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Managing & Using MySQL, 2nd Edition by Hugh E. Williams, Randy Yarger, George Reese, Tim King

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MySQL Applications

According to our definition, a database is an organized collection of data that serves some purpose. Simply having MySQL up and running is not sufficient to give your database a purpose. How you use the data you put in your MySQL database defines its purpose. Imagine a library where nobody ever reads the books. There would not be much point in storing and organizing all those books if they’re never used. Now, imagine a library where you could not change or add to the collection. The utility of the library as a database would decrease over time since obsolete books could never be replaced and new books could never be added. In short, a library exists so that people may read the books and find the information they seek.

Databases exist so that people can interact with them. In the case of electronic databases, the interaction occurs not directly with the database, but indirectly through software applications. Before the emergence of the World Wide Web, databases typically were used by large corporations to support various business functions: accounting and finance, shipping and inventory control, manufacturing planning, human resources, and so on. The Web and more complex home computing tasks have helped move the need for database applications outside the realm of the large corporation.

Therefore, it is not surprising that the area in which databases have experienced the most explosive growth—an area where MySQL excels—is web application development. As the demand for more complex and robust web applications grows, so does the need for databases. A database backend can support many critical functions on the Web. Virtually any web content can be driven by a database.

Consider the example of a catalog retailer who wants to publish on the Web and accept orders online. If the contents of the catalog are entered directly into one or more HTML files, someone has to hand edit the files each time a new item is added to the catalog or a price is changed. If the catalog information is instead stored in a relational database, it is possible to publish real-time catalog updates simply by changing the product or price data in the database. It is also possible to integrate the online catalog with existing electronic order-processing systems. Using a database to drive such a web site has obvious advantages for both the retailer and the customer.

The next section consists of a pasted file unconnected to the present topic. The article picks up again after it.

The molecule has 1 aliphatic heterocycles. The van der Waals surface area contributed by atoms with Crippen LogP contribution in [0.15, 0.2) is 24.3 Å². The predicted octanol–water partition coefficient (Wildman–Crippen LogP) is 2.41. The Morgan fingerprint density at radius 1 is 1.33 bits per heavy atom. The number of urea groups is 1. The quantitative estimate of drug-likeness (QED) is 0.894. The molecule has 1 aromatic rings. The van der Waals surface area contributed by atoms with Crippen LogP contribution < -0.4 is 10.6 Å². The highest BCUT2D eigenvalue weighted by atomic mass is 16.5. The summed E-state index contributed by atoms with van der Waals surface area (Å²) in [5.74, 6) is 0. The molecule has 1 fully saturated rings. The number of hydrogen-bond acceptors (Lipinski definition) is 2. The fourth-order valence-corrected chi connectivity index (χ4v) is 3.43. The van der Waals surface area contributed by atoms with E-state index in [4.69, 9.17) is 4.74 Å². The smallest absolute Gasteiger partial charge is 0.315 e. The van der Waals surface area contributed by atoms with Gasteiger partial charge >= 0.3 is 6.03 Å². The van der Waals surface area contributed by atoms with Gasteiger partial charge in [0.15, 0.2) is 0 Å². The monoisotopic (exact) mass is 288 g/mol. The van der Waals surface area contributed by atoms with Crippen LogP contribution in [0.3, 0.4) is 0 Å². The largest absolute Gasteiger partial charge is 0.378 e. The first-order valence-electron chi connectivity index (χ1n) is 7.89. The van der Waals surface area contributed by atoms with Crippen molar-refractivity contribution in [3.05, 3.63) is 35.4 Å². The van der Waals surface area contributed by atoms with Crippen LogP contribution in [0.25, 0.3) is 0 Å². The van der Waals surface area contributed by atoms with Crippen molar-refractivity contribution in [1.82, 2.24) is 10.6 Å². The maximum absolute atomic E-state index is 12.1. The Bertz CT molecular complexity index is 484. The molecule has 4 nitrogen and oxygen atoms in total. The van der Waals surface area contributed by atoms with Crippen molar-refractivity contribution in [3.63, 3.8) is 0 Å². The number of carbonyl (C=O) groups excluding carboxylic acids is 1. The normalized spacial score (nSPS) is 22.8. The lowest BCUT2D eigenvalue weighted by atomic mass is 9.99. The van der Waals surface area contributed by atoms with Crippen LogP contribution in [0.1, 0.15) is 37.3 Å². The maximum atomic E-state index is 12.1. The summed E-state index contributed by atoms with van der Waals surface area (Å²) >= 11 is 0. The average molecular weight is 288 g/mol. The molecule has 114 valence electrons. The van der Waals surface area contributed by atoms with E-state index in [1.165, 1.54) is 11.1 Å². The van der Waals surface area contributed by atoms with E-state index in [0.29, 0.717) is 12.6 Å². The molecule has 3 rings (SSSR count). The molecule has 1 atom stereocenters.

Here is how a simple web application typically interacts with a database. The database is on your web server or another machine to which your server can talk (a good DBMS makes this kind of distributed responsibility easy). You put a form on one web page that the user fills in with a query or data to submit. When the user submits the form to your server, the server runs a program that you’ve written to extract the data from the form. These programs are most often written as CGI scripts and Java servlets, but they can also be implemented by embedding programming commands directly inside the HTML page. We will look at all of these methods later in this book.

Now your program knows what the user is asking for or wishes to add to the database. The program issues an SQL query or update, and the database magically takes care of the rest. Any results obtained from the database can be formatted by your program into a new HTML page to send back to the user.

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